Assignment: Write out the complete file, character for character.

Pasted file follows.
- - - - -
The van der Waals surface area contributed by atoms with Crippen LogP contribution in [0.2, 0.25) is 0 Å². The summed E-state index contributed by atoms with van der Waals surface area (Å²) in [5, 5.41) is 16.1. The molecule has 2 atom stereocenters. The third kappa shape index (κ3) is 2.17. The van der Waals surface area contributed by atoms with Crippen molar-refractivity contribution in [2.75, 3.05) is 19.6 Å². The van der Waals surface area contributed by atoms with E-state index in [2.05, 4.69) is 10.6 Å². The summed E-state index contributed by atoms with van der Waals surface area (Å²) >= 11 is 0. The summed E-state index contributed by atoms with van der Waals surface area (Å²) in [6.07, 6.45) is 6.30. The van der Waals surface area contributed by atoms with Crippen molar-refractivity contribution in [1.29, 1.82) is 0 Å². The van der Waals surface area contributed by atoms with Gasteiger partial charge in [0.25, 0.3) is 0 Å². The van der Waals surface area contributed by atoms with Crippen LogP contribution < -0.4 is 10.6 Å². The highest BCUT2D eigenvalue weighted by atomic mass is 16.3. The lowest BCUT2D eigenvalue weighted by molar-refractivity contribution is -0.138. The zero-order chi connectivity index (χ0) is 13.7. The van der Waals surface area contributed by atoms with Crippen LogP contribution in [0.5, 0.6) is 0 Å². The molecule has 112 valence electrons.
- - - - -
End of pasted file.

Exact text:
The van der Waals surface area contributed by atoms with Crippen LogP contribution in [0.2, 0.25) is 0 Å². The summed E-state index contributed by atoms with van der Waals surface area (Å²) in [5, 5.41) is 16.1. The molecule has 2 atom stereocenters. The third kappa shape index (κ3) is 2.17. The van der Waals surface area contributed by atoms with Crippen molar-refractivity contribution in [2.75, 3.05) is 19.6 Å². The van der Waals surface area contributed by atoms with E-state index in [2.05, 4.69) is 10.6 Å². The summed E-state index contributed by atoms with van der Waals surface area (Å²) >= 11 is 0. The summed E-state index contributed by atoms with van der Waals surface area (Å²) in [6.07, 6.45) is 6.30. The van der Waals surface area contributed by atoms with Crippen molar-refractivity contribution in [1.29, 1.82) is 0 Å². The van der Waals surface area contributed by atoms with Gasteiger partial charge in [0.25, 0.3) is 0 Å². The van der Waals surface area contributed by atoms with Crippen LogP contribution < -0.4 is 10.6 Å². The highest BCUT2D eigenvalue weighted by atomic mass is 16.3. The lowest BCUT2D eigenvalue weighted by molar-refractivity contribution is -0.138. The zero-order chi connectivity index (χ0) is 13.7. The van der Waals surface area contributed by atoms with Crippen LogP contribution in [0.5, 0.6) is 0 Å². The molecule has 112 valence electrons.